Remember Shakti: Ramallah, Palestinian Territories, February 14, 2012
Hussain was stating simple fact when he welcomed singer Shankar Mahadevan to the stage as "one of the finest voices you will ever hear in this world." Mahadevan's caressing vocal on the intro to "Giriraj Sudha" was a soothing balm, while his improvisation towards the songs livelier mid-section and rousing conclusionspurred by Hussain's intensely driving tabla and Selvaganesh on equally potent mridangamlifted the audience. Though not as explosive as the late Nusrat Fateh Ali Khan, Mahadevan's emotional delivery and improvisational strength was nevertheless evocative of the legendary Qawwali singer, particularly on the peaceful intro to Hussain's epic composition "Ma No Pa."
From left: Shankar Mahadevan, John McLaughlin
Dovetailing first with U. Srinivas and then with McLaughlin on his effects-driven, flute-toned guitar, the haunting beauty of Mahadevan's gentle delivery on the percussion-free intro also provided strong contrast to the intensity of the ensemble improvisation which followed. The joyful dialogue between McLaughlin and Hussain which redirected the song was a delight to watch, as they teased, probed and dared each other like siblings at play. McLaughlin's other-worldly intro to the Mahavishnu Orchestra's "Lila's Dance" from Visions of the Emerald Beyond (Columbia, 1975) served as a short bridge to some fast-tempo improvisation from all, with an inspired McLaughlin at the heart of the group fire. Mahadevan returned at the tail-end of the composition with rattling percussion propelling the captivating 15-minute piece to its conclusion.
A couple of new numbers were aired, suggesting that there may be a new recording in the works, perhaps to coincide with Remember Shakti's more extended tour scheduled for 2013. An untitled pieceshort, but packing real punchfeatured Mahadevan again, who seemed to be gracefully throwing the high notes into the air, almost as gestures of offering. Hussain explained that the number was still a work in progress, which, given its vibrancy, rather whets the appetite for more polished renditions a year from now.
Two of the oldest compositions of the set, "Bridge of Sighs" from Shakti's seminal album Natural Elements (Columbia, 1977), and the lovely "Lotus Feet" from the band's eponymous debut, Shakti (Columbia, 1976) were also the most stripped down of the evening, with melody and atmosphere trumping virtuosity, though the percussive finale on "Bridge of Sighs" was undoubtedly electrifying.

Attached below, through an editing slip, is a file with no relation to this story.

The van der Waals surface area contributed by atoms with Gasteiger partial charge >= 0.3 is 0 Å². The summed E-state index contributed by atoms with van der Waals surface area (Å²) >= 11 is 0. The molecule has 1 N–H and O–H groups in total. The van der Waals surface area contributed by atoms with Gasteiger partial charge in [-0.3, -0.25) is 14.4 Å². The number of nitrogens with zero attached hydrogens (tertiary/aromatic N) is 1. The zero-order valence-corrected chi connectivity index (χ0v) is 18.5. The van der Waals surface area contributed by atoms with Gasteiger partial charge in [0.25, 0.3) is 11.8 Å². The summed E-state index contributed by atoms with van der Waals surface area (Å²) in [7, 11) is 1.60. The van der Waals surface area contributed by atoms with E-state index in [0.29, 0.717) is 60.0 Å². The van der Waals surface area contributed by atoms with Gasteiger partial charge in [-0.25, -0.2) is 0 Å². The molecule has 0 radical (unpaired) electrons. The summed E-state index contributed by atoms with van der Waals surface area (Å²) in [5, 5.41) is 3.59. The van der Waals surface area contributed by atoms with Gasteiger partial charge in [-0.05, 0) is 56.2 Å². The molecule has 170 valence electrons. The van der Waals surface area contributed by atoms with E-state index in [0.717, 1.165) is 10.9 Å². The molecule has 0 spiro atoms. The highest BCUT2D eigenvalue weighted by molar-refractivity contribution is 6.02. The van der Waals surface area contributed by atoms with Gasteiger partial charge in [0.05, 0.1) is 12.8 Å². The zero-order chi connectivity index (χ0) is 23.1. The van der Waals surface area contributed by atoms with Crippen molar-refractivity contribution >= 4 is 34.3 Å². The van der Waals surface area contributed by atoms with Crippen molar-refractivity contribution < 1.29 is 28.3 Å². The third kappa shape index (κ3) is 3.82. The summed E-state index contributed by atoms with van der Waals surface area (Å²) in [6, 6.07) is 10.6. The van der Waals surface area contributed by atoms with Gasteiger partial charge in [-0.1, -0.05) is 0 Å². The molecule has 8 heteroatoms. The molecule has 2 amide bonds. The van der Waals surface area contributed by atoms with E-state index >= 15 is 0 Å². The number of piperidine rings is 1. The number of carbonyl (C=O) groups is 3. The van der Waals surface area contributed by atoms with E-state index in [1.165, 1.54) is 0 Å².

The other new composition, "Shaki," provided a highlight of the set. Beginning with a beautiful vocal-led melody and the simplest of strummed chords, the song grew magnificently. U. Srinivas and McLaughlin played at dizzying speed with tabla and kanjira in step, and after the fireworks Mahadevan's rejoined, soaring once again.
Not quite new, but certainly dressed in new robes, McLaughlin's composition "Five Peace Band" from his outstanding Floating Point (Abstract Logix, 2008) featured a blistering konnakol exchange between Hussain and V. Selvaganesh. A number of children sat to the right of the stage from various refugee camps,who had participated in Al Mada's music therapy sessions, turned to their guardians and each other in open-mouthed, smiling disbelief at this beautiful cacophony; not unlike the rest of the audience, it has to be said.
The final half hour featured Hussain and V. Selvaganesh in a percussive display of rare power and no little finesse. With the other band members marking the one with obvious delight, Hussain's thunderstorm of a solowhich included the theme from "Mission Impossible"set a very high bar, but V. Selvaganesh responded with an astonishing improvisation on kanjira which was no less absorbing. With Hussain switching to Arabic drum, a quite thrilling dialogue ensued between the two. There was no way to top that, and McLaughlin, U. Srinivas and Mahadevan returned merely to carry the piece home in one final, blistering climax.
The two-hour performance was greeted with a standing ovation, and in a final touching gesture, children from the Palestinian refugee camps presented the musicians on stage with mementos of a unique event. Joy and honest communication were the watchwords of this concert. It is precisely this that Al Mada seeks to bring to the Palestinian children and adults in its music therapy programs. Al Mada understands the transformative power of music to heal and to empower, and so too humanitarians like Daniel Barenboim and John McLaughlin.
For any musicians interested in assisting Al Mada or for anyone wishing simply to support its work, more information can be found at Al Mada.